Ten Questions for the CFO: Sarah Gillman (Children’s Aid Society)
You’ve held a variety of positions, including CFO, at several nonprofits. Are there commonalities among them? Large, complex organizations are like a puzzle. But there is one thing that I think is most important among all, which is communication.
Is there a particular class during your education that has stuck with you through the years, that’s left you saying something like, I’m so glad I took that? One of my mentors at Columbia Business School, Ray Horton, helped me really think hard about the role of nonprofits in city budgeting. It really taught me how to forecast and how political philosophy impacts organizational design for nonprofits.
What’s your ideal weekend look like? I’d wake up Saturday and make challah French toast for my sons. The weekend would include a hike on a local trail with a friend in the morning and a trip to my local farmer’s market. In the late afternoon, it would be a quick trip to the Whitney Museum to see the latest exhibition and have a bite to eat in lower Manhattan, before heading to an edgy performance at St. Ann’s Ware house in Brooklyn. I also really enjoy physical activity – so Sun day might include reading The New York Times and sailing on Long Island Sound in a small boat. There’d be lots of cooking on Sunday, too, for an evening feast with family and friends.
What does 2017 hold for nonprofits? I think a lot of nonprofits are concerned about the increasing need for our services and decreased funding to provide those services. Nonprofits have already cut costs in the face of decreasing government dollars and we have raised – and will continue to raise – private dollars to cover funding gaps. However, private dollars cannot replace government funds, and many nonprofits will have to reduce services just when people need them the most.
Who was your favorite superhero growing up? Wonder Woman – I love the outfits. She also had the magic lasso that made people tell the truth.
What do you think about Form 990? Does it have to be changed, and if so, why? It is an amazingly comprehensive disclosure requirement and tracks important information about finances, governance, and operational best practices. Over time it has stimulated rich discussion in the nonprofit community about requirements and pushes us forward as an industry. It can create misunderstandings. Data alone does not tell the full story. It’s really important that the organization’s story is mirrored in the narrative.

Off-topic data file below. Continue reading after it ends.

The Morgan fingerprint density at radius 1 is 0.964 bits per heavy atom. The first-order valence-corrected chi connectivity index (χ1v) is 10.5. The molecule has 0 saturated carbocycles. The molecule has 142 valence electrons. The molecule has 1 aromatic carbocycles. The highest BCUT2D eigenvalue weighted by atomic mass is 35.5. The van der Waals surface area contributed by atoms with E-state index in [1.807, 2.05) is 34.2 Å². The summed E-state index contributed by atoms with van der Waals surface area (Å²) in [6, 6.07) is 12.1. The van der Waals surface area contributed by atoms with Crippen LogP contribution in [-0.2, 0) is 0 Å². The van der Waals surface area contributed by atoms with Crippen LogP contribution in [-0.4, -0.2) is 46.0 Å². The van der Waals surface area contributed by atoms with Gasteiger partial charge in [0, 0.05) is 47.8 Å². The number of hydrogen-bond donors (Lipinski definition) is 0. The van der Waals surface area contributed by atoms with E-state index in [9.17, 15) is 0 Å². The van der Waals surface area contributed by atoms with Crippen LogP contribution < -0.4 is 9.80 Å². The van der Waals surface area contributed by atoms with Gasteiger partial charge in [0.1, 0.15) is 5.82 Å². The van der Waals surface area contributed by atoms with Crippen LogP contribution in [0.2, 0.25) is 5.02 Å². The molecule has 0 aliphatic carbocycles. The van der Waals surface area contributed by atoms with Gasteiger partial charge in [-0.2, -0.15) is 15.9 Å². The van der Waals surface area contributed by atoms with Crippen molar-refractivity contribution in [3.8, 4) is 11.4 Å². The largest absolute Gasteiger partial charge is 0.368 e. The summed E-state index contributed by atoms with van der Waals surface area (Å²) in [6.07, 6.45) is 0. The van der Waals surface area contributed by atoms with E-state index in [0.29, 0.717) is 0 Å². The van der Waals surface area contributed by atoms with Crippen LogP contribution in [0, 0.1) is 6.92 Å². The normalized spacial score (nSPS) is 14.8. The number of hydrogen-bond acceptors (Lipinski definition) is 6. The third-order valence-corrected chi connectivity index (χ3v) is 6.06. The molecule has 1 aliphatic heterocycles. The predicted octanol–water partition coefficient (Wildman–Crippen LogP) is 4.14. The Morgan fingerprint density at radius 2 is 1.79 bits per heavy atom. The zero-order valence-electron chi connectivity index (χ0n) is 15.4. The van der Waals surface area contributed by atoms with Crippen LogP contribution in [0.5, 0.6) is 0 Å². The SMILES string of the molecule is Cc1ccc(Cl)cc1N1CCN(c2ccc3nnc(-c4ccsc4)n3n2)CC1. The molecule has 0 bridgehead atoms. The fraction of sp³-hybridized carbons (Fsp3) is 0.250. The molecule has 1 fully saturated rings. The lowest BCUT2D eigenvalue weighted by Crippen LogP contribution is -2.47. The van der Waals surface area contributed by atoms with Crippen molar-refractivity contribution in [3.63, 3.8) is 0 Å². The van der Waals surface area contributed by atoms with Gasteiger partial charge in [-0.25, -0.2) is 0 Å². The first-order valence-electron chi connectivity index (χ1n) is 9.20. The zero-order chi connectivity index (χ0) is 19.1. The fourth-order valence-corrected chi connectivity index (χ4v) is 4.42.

If you could give your younger self some advice, what would it be? Communicate, communicate, communicate. Inbound, outbound, expressive, and receptive. In all ways, communication is key to success.
What attracted you to the nonprofit sector? What has made you stay? My first job out of college was in advertising. One day I realized I was selling pots and pans and dog food. I wanted to be creative and also give something back to the world in the areas I am most passionate about: children, arts, and the environment.
Where are you from and what’s something people might not know about it? I’m from the suburbs of New York, but I have always loved to masquerade as a cool city kid. I love New York. I love the vibrancy, the people, the culture, the children. My favorite borough is the Bronx – the vast variety of people – from the Caribbean, Italy, Ireland, Albania, Ghana, the beautiful parks and open space and determination of the people who live there.
Is there a book you’re looking forward to reading? I am looking forward to reading Tracy Kidder’s A Truck Full of Money. It’s nonfiction about the Internet age and start-up culture that led to some meteoric rises and even bigger falls.